Owners of small businesses need to have an effective interviewing strategy. It's revealing that the nation's smallest for-profit organizations, those that employ fewer than five workers, account for more than 7 million US jobs. There's no doubt that small entities play a large role in the overall economy. That's a pretty big chunk of the working population at any given time. So, why should entrepreneurs focus on constructing interviews and try to systematize the process?
The primary reason is that those you hire can have a profound effect on the long-term profitability of the enterprise. The founder of one of the largest employment agencies, Robert Half, said, "Time spent on hiring is time well spent." It's essential for owners to understand the nuts and bolts of interviews, like resumes, background checks, the overall cost of screening, generating interest in positions, constructing worthwhile sessions, the importance of consistency, and much more. While every business has unique needs, the following suggestions can jump-start any owner's attempt to recruit excellent people.
Understand the Mechanics of Resumes
Before sitting down and having a conversation with a potential hire, you will have seen their resume. Expect the top candidates will have spent about $250 on the document to land an in-person meeting with a decision maker. Try to review the page paragraph by paragraph, paying particular attention to the sections entitled "Experience" and "Education." Younger people might have just a few positions listed, most of which will be part-time or summer jobs they had in high school and during college. But summer work can tell you plenty about a person's character, abilities, and resourcefulness.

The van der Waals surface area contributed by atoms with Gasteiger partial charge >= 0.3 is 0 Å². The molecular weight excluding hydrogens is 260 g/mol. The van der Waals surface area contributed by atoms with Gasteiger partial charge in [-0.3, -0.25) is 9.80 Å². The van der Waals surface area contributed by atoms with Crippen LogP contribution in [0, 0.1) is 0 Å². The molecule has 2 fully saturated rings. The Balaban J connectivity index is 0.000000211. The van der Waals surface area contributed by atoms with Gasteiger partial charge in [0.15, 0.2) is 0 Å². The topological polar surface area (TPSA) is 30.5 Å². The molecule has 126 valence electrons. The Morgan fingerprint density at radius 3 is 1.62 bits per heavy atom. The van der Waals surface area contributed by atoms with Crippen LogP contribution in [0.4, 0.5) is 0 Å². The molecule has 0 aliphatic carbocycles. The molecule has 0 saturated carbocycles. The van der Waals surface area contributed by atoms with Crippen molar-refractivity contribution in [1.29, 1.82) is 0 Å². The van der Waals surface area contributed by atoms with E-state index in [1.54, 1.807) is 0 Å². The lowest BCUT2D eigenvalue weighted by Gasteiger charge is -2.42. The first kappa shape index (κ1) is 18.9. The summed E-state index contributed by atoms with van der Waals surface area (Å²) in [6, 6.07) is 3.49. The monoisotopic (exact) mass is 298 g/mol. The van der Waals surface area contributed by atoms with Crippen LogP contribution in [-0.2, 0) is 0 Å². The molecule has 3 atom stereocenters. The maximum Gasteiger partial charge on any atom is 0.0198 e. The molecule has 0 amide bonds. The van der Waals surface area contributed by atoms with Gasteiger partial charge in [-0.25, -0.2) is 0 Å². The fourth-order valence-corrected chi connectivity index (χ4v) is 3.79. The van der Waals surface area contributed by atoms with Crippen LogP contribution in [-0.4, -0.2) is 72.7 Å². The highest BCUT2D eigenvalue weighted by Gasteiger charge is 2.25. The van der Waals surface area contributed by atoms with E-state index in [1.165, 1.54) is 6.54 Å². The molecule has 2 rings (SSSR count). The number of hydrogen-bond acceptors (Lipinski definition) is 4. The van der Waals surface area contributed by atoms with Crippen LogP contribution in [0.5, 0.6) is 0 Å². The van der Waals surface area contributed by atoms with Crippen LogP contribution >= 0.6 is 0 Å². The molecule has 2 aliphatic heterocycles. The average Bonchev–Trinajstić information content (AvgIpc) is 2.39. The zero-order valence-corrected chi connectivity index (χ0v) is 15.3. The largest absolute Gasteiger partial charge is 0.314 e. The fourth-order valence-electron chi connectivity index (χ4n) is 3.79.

Spend time reading the other parts of the document. Those sections include potentially relevant points about the person's hobbies and other interests. Look for three-month stints that indicate the ability to stick with a low paying role and learn the basics of the task. This is where fast-food work can help you identify hard workers and those who are less likely to resign or simply stop showing up one day when they become disenchanted with their situation. The "Education" heading should list coursework and degrees in reverse chronological order. Hone in on degrees, majors, and special courses. Usually, the candidate's educational background will match the open position for which they are applying.